Learn more about the Stanley Grenz Lecture Series: theseattleschool.edu/event/stanleygrenz-lecture-part1/?instance_id=28854

    Watch part 2 of this two part series: vimeo.com/146464772

    # vimeo.com/146464773 Uploaded
  3. Making in the Middle: The Artist’s Role of Witnessing in the Middle Space
    Allyson Nicole Arendsee, MATC
    Theology, Imagination, & The Arts Track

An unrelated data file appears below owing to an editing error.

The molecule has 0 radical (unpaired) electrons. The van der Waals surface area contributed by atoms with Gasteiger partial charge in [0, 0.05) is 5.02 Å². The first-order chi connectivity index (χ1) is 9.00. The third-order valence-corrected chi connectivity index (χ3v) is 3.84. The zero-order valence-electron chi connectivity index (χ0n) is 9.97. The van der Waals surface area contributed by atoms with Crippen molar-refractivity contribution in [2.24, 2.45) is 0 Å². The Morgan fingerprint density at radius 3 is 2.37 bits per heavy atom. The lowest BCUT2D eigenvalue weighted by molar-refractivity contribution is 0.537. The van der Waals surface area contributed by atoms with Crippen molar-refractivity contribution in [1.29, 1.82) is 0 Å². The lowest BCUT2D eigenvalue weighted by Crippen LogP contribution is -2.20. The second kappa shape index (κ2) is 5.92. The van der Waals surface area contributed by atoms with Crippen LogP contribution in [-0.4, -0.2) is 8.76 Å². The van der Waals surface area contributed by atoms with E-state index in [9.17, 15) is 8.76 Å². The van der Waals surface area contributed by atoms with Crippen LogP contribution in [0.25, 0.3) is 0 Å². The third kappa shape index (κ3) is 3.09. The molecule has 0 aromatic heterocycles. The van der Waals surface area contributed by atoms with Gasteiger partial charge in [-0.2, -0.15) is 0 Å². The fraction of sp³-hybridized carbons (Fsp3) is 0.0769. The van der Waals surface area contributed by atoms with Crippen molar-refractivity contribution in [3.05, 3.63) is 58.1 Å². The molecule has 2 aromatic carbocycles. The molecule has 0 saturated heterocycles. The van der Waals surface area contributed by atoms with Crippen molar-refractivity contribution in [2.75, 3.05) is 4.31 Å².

To expand the Church’s capacity for beauty, truth, and goodness asks for a transformation of life that sees through the lens of the shadow world of imagination rather than the familiar. The role of the artist is a prophetic witness of the middle space, of Holy Saturday, in the life of the Church. This space, seen through Shelly Rambo’s theology of trauma, witnesses to the movement of the Spirit working to grow something generative out of woundedness. Located in a postmodern context where the tenuousness of language is increasingly acknowledged, we are thirsting for a depth of meaning that can only be found in uncharted spaces, in the wilderness and wildness of the unknown. The role of the artist is that of the contemporary prophet. The artist is called to exist and persist in the wilderness, in the margins of theological discourse, calling out and framing our relationship to God through a glass darkly. This dangerous and fearful place is, as Richard Rohr states, “... when you have left the tried and true, but have not yet been able to replace it with anything else. It is when you are between your old comfort zone and any possible new answer. If you are not trained in how to hold anxiety, how to live with ambiguity, how to entrust and wait, you will run... anything to flee this terrible cloud of unknowing.” The artist acts as the prophet, informed and enflamed by the Spirit’s inspiration, mediating between the seen and unseen realms. The prophetic artist’s life in the church is lonely and alienating, and yet the hope is that in her pursuit of truth and meaning, there she would discover a community committed to receiving, supporting, risking, and remaining with the artist. In this way, the artist will be more fully able to live into her call as one who receives from, responds to, and creates with and through the Holy Spirit.